Even at its low ebb during the no Steve Jobs era and the days of the Performa, Quadras and LC’s – Apple never thought of themselves as just another PC maker … partially because they were using the chip hardly anyone else was using but also because as a software-hardware company, they had different margins and couldn’t really price below others … so if your main criteria is price – Apple was at a tactical and strategic disadvantage.
Given a choice between a Microsoft standard or another one – or of course, an Apple standard – Apple tended to go its own way … most Apple choices are/were theoretically technologically superior such as SCSI versus parallel ports but PC makers never strayed from the cheapest choice – which also encouraged the most competition – which further created the illusion it was the “best choice,” since at that time – popularity equated superiority.
Apple gave roadmaps to what was coming in the early 1990’s and it was a miserable failure. Unlike Microsoft or Intel who are more than willing to tell you where they are going because they don’t manufacturer the cars. They make the engine and the road and then let others fight it out to sell you the shell of the car. They don’t care if today it’s under an eMachine and two years later, eMachines is dead – replaced by a Dell. But Apple as a company who makes the road and the car cannot afford to kill a line today to sell a different line tomorrow. That was the problem. When the roadmap to where the Moto chips was going and what Apple model would have what were announced, corporations slowed or stopped buying. What’s interesting is that when Apple announced a transition to the Intel chip some 15 years later, analysts thought it would be a repeat of what happened before (or dubbing it incorrectly, the Osbourne Effect) and while growth slowed just a tad, sales hardly were affected because Apple’s buyers today tend to be mostly individual or SoHo sales, they needed a computer today – can’t wait until tomorrow or 6 months – if I want an Intel Mac in 6 months, I’ll sell this one and buy another one … corporations and enterprise don’t think like that. What’s interesting is that Microsoft wants to try Apple’ road in not really pre-announcing anything until it’s ready to ship … in MS’ case, it might actually fail and annoy their customers who are used to planning out their buying needs for years at a time.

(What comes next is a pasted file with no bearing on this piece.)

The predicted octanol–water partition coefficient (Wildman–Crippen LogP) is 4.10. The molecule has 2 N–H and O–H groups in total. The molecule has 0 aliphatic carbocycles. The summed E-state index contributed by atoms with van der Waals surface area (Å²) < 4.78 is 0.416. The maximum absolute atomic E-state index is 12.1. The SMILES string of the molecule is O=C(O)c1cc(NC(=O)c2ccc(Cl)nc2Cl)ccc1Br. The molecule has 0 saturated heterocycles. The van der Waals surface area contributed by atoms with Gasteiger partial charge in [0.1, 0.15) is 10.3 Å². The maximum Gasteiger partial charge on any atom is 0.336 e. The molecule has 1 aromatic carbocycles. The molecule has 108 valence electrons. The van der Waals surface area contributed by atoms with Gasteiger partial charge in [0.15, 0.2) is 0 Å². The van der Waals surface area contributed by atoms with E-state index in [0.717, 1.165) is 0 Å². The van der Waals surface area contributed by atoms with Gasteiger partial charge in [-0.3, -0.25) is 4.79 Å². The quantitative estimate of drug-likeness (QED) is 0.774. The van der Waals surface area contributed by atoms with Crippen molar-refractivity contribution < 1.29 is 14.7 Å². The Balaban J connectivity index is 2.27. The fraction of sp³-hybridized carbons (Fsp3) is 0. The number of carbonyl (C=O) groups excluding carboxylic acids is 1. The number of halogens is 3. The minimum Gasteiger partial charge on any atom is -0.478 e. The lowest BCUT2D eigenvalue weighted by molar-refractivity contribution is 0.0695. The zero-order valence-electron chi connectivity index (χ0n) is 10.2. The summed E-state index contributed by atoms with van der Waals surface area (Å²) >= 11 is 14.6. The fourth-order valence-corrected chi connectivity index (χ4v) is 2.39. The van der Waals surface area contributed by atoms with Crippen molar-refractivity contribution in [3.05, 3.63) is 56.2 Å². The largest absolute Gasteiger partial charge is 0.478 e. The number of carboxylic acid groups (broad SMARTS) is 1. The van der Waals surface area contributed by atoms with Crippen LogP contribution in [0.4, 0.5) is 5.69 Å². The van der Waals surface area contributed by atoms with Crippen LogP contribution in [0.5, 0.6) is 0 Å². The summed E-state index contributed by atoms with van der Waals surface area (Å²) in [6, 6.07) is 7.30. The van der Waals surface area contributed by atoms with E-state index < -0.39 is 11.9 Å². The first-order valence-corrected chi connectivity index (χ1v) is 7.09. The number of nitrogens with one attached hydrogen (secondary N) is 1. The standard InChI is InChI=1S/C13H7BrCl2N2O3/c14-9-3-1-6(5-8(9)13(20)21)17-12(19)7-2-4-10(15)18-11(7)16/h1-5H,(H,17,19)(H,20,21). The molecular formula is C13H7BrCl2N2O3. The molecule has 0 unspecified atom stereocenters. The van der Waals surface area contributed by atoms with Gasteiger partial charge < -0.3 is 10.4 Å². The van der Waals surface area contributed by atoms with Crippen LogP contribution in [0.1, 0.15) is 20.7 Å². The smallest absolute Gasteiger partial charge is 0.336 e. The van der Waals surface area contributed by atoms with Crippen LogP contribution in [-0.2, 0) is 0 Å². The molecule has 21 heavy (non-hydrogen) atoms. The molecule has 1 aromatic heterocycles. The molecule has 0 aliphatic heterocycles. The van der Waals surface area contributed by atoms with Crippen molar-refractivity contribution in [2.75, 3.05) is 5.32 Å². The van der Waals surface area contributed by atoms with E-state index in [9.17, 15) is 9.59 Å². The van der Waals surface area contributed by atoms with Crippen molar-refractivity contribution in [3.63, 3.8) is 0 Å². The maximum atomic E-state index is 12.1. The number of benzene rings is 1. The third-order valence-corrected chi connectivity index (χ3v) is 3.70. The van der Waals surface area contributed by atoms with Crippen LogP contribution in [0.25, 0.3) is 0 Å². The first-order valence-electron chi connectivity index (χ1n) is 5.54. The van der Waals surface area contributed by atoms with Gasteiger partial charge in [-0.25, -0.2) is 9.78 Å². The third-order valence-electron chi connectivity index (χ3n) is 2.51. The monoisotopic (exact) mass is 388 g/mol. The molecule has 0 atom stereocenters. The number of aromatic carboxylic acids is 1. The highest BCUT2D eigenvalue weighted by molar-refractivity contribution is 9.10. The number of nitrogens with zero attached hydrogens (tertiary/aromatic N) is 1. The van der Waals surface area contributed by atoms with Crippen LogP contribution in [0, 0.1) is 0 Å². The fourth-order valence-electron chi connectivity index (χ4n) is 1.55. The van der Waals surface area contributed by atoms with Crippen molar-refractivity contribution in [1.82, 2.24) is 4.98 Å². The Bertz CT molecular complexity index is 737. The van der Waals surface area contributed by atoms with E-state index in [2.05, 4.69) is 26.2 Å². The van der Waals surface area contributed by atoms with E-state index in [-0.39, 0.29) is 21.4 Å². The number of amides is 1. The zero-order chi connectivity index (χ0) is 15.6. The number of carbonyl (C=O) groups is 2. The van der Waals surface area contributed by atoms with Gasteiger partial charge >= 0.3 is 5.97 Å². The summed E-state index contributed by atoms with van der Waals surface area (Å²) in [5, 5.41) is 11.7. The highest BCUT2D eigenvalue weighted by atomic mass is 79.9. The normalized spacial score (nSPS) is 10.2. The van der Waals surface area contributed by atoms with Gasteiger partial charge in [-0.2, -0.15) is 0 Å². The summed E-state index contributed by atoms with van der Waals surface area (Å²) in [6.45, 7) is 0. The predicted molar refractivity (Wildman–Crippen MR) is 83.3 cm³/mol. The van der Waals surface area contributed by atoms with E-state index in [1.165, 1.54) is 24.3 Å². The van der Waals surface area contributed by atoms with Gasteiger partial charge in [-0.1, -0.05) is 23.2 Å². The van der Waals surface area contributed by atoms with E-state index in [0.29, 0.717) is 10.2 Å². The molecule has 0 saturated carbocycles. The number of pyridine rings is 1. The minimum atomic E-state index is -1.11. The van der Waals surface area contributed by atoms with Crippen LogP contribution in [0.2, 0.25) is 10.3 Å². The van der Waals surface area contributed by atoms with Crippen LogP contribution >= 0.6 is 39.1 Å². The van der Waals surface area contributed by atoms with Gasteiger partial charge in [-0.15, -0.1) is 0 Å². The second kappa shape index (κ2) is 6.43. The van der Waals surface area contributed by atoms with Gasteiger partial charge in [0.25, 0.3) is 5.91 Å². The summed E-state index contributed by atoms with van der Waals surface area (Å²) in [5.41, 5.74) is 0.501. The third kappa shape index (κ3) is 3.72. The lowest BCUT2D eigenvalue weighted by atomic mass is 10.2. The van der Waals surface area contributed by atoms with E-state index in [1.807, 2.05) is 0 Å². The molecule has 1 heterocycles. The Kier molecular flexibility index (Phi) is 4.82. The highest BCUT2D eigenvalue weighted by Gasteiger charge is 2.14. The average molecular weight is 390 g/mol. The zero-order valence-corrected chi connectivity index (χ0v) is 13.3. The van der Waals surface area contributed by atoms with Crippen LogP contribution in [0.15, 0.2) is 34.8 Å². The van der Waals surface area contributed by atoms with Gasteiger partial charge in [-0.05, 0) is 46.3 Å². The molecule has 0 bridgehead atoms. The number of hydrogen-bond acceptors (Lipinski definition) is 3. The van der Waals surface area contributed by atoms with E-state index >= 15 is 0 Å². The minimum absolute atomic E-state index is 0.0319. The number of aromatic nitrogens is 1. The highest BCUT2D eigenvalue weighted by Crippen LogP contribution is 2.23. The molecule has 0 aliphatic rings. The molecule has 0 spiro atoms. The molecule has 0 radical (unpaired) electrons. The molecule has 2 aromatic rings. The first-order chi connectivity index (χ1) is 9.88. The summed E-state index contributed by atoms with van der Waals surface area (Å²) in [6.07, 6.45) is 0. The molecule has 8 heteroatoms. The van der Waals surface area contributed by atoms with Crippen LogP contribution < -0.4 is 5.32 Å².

The TOC conundrum puzzles people because study after study clearly shows that Macs are cheaper using total cost of ownership math but that’s NOT how corporations work. The guy in charge of capital goods (hardware, etc …) does not care how much each office spends in paper clips … nor does he care about training, virus or security issues … just like he doesn’t care how many security guards patrol the building at night – not his department, not his budget.